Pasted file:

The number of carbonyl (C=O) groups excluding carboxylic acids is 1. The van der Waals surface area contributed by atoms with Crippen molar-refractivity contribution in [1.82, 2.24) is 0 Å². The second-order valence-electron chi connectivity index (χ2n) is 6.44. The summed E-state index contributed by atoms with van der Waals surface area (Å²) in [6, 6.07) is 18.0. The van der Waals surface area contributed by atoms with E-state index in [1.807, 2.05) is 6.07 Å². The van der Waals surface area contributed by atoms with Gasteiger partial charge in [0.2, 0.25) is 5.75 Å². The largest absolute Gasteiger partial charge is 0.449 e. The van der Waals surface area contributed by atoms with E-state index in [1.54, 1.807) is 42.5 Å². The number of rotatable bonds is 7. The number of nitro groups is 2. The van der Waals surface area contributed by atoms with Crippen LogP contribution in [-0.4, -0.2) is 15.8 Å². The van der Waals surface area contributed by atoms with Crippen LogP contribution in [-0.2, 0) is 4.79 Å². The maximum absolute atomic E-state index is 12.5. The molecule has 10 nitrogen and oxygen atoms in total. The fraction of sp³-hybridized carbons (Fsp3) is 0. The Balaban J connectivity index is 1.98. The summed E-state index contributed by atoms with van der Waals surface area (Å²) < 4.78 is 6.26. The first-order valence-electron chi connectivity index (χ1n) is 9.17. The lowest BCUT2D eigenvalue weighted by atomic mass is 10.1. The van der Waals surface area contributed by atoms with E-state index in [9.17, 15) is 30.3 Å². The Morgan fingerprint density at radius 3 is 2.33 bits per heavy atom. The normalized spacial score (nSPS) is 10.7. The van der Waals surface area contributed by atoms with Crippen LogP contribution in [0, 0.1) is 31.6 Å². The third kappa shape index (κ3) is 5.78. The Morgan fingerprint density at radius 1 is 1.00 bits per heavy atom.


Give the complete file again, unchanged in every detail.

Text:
The number of carbonyl (C=O) groups excluding carboxylic acids is 1. The van der Waals surface area contributed by atoms with Crippen molar-refractivity contribution in [1.82, 2.24) is 0 Å². The second-order valence-electron chi connectivity index (χ2n) is 6.44. The summed E-state index contributed by atoms with van der Waals surface area (Å²) in [6, 6.07) is 18.0. The van der Waals surface area contributed by atoms with E-state index in [1.807, 2.05) is 6.07 Å². The van der Waals surface area contributed by atoms with Gasteiger partial charge in [0.2, 0.25) is 5.75 Å². The largest absolute Gasteiger partial charge is 0.449 e. The van der Waals surface area contributed by atoms with E-state index in [1.54, 1.807) is 42.5 Å². The number of rotatable bonds is 7. The number of nitro groups is 2. The van der Waals surface area contributed by atoms with Crippen LogP contribution in [-0.4, -0.2) is 15.8 Å². The van der Waals surface area contributed by atoms with Crippen LogP contribution in [-0.2, 0) is 4.79 Å². The maximum absolute atomic E-state index is 12.5. The molecule has 10 nitrogen and oxygen atoms in total. The fraction of sp³-hybridized carbons (Fsp3) is 0. The Balaban J connectivity index is 1.98. The summed E-state index contributed by atoms with van der Waals surface area (Å²) < 4.78 is 6.26. The first-order valence-electron chi connectivity index (χ1n) is 9.17. The lowest BCUT2D eigenvalue weighted by atomic mass is 10.1. The van der Waals surface area contributed by atoms with E-state index in [9.17, 15) is 30.3 Å². The Morgan fingerprint density at radius 3 is 2.33 bits per heavy atom. The normalized spacial score (nSPS) is 10.7. The van der Waals surface area contributed by atoms with Crippen LogP contribution in [0, 0.1) is 31.6 Å². The third kappa shape index (κ3) is 5.78. The Morgan fingerprint density at radius 1 is 1.00 bits per heavy atom.